Yukio Mishima, pen name of Kimitake Hiraoka
In his early life, Mishima was pretty much weak and
scrawny. Shortly after age 25, he became interested in, and soon obsessed
with, physical prowess -- body builder, weight lifter, martial artist. So if
he finds himself in his 25-year-old body, he'll be most dissatisfied.
Anyway. I'm not sure about height; he was small for a Japanese of his time
-- I'd guess about 5'4". Lanky. Complexion would be of a Japanese, but (at
age 25) terribly pale. An acquaintance described him at age 25 as "pale as
death, so pale his skin had a purplish tint. And his body seemed to float in
his clothes." Fairly long face; heavy brow.
Born: 1/14/1925, Tokyo, to a middle-class common family.
Died: 11/25/1970, ritual suicide.
Mishima and four young men who were
members of his private militia (one was probably his lover, as well) went to
a Tokyo army base, kidnapped the commanding general and seized his office,
demanding that Mishima be allowed to address the troops. Mishima started to
speak on the need for Japan to again become a state reflecting its history
and (warrior) tradition, and particularly calling on the troops to march on
the government to demand a revision of the postwar constitution that forbade
a meaningful standing army. After being shouted down, he cheered the
emperor, went back to the general's office and committed seppuku with the
assistance of one of his students.
Education: 14 years at a school for nobles, top in his class. Law degree.
Languages: Japanese (native), English (well - enough to write in), Greek
Bizarre. His grandmother Natsu (who was of noble family)
kept him in her sickroom from the age of 7 weeks to 12 years, allowing him to
see very little of his family. She wanted to establish in him the virtues of
the noble class and Bushido (she died when he was 14). His father Azusa
thought writing was dishonorable and tried to prevent it; he was also
generally tyrannical. Mishima and his mother Shizue loved each other. Both
parents survived him. Two younger siblings with whom he was not close -- his
sister Mitsuko died young; his brother Chiyuki survived him.
Married for 12 years (until his death) to Yoko; a happy marriage, with a
daughter Noriko (11 at Y.M.'s death) and a son Iichiro (8 at Y.M.'s death).
Relationships outside the family were not life-long; he tended to conclude
that even friends of many years were not worthy. Until that point, he was
rather a gadabout -- liked to go out dancing with his friends, or talking
literature (most were writers).
Often had a homosexual lover (Morita at the time of his death); tended to end
up like other friendships.
Wrote compulsively all his life, usually from dusk to dawn -- poems,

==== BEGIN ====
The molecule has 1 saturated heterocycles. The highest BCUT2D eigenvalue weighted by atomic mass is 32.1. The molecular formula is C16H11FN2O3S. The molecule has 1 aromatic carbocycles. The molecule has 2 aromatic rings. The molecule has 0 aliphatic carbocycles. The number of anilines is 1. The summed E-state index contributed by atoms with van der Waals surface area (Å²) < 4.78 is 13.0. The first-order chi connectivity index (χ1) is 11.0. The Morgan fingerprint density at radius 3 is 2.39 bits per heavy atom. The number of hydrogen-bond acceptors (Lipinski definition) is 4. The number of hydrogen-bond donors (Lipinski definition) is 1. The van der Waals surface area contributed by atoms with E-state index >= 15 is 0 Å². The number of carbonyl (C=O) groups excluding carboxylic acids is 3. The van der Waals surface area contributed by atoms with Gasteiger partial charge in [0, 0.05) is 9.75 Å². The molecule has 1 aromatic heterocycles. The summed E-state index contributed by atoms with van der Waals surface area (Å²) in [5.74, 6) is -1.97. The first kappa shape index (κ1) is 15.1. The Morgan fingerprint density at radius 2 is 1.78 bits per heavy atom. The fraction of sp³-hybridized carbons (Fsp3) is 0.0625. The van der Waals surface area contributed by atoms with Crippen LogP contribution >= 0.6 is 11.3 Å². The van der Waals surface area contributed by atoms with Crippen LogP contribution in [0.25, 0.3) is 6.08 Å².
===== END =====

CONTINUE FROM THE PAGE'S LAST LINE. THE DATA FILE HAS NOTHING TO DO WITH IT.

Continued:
novels, plays, short stories, essays, anything (257 books, incl. 15 novels
and 33 full-length plays). Beyond that, I'd identify his fascination with
heroic death. This was a major theme in writing and almost everything else.
His physical fitness regimen started when he realized that his weak body was
unfit for meeting death in any meaningful way.
After being allowed to live away from his grandmother, he
started writing in school and came to the attention of professional literary
circles, and began writing novels before graduation. After school he entered
law school, which was interrupted by WWII. Between his actual illnesses and
some deception he avoided active military service and later finished law
school. During WWII (age ~18), he came to realize that his primary goal in
life was a heroic death. He started a career in the bureaucracy but could
not do both that and write all night, so shifted back to writing. At 25,
wrote an autobiographical novel through which he realized he was
Shortly afterward, began his fascination with body-building. Traveled
widely, including eventually producing a Broadway play. Strong candidate for
the Nobel prize. Focused on political thinking later in life (after ~35).
His primary theme was the restoration of the Japanese way (meaning Samurai,
more or less), and became a vocal right-wing activist. Attracted a following
of young men who shared his ideas of heroism and formed basically a private
army of about 100, called the Shield Society. Set the goal of allowing a
warrior tradition to return to Japan, which effectively needed a change of
constitution. Culminated in the death scene, which he arranged to occur the
day after he finished the last installment of his magnum opus, a four-novel
strong need for achievement; fairly narcissistic;
obsessed with death; homosexual; compulsive; highly self-disciplined; strong
fantasy life. Good, if morbid, sense of humor, except about writing, which
calls for seriousness.
Writing, of course. The law degree. Language skills
(Japanese, English, a smattering of French). Unarmed (karate, a
little boxing), firearms, and sword combat, highly skilled (though the
weak body may confuse things). Able swimmer and rider. Acted in,
directed and produced plays. Bad but enthusiastic dancer.
Would your character prefer a game of chess or a game of football?
Football. Action is necessary for meaningful life.
If your character found a wallet in the street, would they return it?
Definitely. Strong sense of honor.
Would your character be more likely to be the life of the party or
to quietly observe the goings-on?
Life of the party. See about football.
- Would your character be found on the top of a pyramid of people or
on the bottom?
Bottom. The person on top is accomplishing nothing.
Pretending to be your character, rank the following statements in order
of truth. Leave out statements that are false about your character.
f. I always tell the truth
b. I am physically above-average
d. I notice my surroundings
a. Other people listen to what I say
c. I am clever with my hands
e. I love to read